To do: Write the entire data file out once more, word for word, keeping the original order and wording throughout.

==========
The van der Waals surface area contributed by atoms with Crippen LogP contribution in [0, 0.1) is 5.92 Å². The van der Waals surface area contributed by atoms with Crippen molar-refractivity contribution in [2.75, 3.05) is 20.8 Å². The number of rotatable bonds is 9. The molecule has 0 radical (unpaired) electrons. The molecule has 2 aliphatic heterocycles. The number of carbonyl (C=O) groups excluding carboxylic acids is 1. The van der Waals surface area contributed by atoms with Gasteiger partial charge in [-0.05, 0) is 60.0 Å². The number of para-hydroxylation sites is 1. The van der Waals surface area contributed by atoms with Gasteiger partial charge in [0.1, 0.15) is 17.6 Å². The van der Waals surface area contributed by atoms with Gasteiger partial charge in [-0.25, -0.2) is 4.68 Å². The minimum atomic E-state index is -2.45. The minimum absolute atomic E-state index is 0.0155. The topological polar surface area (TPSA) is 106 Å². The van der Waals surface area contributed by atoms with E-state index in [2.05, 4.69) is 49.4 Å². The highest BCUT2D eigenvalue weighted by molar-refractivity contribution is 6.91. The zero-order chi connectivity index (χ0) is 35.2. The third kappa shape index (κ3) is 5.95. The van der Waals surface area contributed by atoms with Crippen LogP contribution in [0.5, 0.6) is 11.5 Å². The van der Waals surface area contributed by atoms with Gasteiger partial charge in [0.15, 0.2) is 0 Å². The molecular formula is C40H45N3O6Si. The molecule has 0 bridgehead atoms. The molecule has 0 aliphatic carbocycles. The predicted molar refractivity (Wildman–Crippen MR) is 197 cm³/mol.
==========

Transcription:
The van der Waals surface area contributed by atoms with Crippen LogP contribution in [0, 0.1) is 5.92 Å². The van der Waals surface area contributed by atoms with Crippen molar-refractivity contribution in [2.75, 3.05) is 20.8 Å². The number of rotatable bonds is 9. The molecule has 0 radical (unpaired) electrons. The molecule has 2 aliphatic heterocycles. The number of carbonyl (C=O) groups excluding carboxylic acids is 1. The van der Waals surface area contributed by atoms with Gasteiger partial charge in [-0.05, 0) is 60.0 Å². The number of para-hydroxylation sites is 1. The van der Waals surface area contributed by atoms with Gasteiger partial charge in [0.1, 0.15) is 17.6 Å². The van der Waals surface area contributed by atoms with Gasteiger partial charge in [-0.25, -0.2) is 4.68 Å². The minimum atomic E-state index is -2.45. The minimum absolute atomic E-state index is 0.0155. The topological polar surface area (TPSA) is 106 Å². The van der Waals surface area contributed by atoms with E-state index in [2.05, 4.69) is 49.4 Å². The highest BCUT2D eigenvalue weighted by molar-refractivity contribution is 6.91. The zero-order chi connectivity index (χ0) is 35.2. The third kappa shape index (κ3) is 5.95. The van der Waals surface area contributed by atoms with Crippen LogP contribution in [0.5, 0.6) is 11.5 Å². The van der Waals surface area contributed by atoms with Gasteiger partial charge in [0.15, 0.2) is 0 Å². The molecular formula is C40H45N3O6Si. The molecule has 0 bridgehead atoms. The molecule has 0 aliphatic carbocycles. The predicted molar refractivity (Wildman–Crippen MR) is 197 cm³/mol.